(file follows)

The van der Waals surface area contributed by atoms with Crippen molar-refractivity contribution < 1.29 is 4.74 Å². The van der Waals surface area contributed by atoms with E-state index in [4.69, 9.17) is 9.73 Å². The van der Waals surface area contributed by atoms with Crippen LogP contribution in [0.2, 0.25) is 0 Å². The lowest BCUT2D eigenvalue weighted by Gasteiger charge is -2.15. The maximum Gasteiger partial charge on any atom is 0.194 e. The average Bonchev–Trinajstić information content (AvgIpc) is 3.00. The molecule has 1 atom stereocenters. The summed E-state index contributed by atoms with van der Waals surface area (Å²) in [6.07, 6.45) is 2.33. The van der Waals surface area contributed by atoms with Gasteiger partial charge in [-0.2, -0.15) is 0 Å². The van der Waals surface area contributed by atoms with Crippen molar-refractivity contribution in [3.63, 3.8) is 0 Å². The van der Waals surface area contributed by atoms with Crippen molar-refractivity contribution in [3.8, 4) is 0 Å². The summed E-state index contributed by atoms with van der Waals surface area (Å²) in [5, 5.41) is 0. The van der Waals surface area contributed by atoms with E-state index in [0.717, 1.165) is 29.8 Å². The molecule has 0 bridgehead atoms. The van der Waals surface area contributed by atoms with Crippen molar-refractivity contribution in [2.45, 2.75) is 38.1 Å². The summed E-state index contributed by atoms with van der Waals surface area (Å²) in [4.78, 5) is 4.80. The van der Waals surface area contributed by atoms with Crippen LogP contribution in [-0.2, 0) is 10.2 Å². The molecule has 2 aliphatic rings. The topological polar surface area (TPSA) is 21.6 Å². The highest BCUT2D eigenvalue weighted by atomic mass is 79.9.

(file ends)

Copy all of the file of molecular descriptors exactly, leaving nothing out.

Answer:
The van der Waals surface area contributed by atoms with Crippen molar-refractivity contribution < 1.29 is 4.74 Å². The van der Waals surface area contributed by atoms with E-state index in [4.69, 9.17) is 9.73 Å². The van der Waals surface area contributed by atoms with Crippen LogP contribution in [0.2, 0.25) is 0 Å². The lowest BCUT2D eigenvalue weighted by Gasteiger charge is -2.15. The maximum Gasteiger partial charge on any atom is 0.194 e. The average Bonchev–Trinajstić information content (AvgIpc) is 3.00. The molecule has 1 atom stereocenters. The summed E-state index contributed by atoms with van der Waals surface area (Å²) in [6.07, 6.45) is 2.33. The van der Waals surface area contributed by atoms with Gasteiger partial charge in [-0.2, -0.15) is 0 Å². The van der Waals surface area contributed by atoms with Crippen molar-refractivity contribution in [3.63, 3.8) is 0 Å². The van der Waals surface area contributed by atoms with Crippen molar-refractivity contribution in [3.8, 4) is 0 Å². The summed E-state index contributed by atoms with van der Waals surface area (Å²) in [5, 5.41) is 0. The van der Waals surface area contributed by atoms with E-state index in [0.717, 1.165) is 29.8 Å². The molecule has 0 bridgehead atoms. The van der Waals surface area contributed by atoms with Crippen molar-refractivity contribution in [2.45, 2.75) is 38.1 Å². The summed E-state index contributed by atoms with van der Waals surface area (Å²) in [4.78, 5) is 4.80. The van der Waals surface area contributed by atoms with Crippen LogP contribution in [-0.2, 0) is 10.2 Å². The molecule has 2 aliphatic rings. The topological polar surface area (TPSA) is 21.6 Å². The highest BCUT2D eigenvalue weighted by atomic mass is 79.9.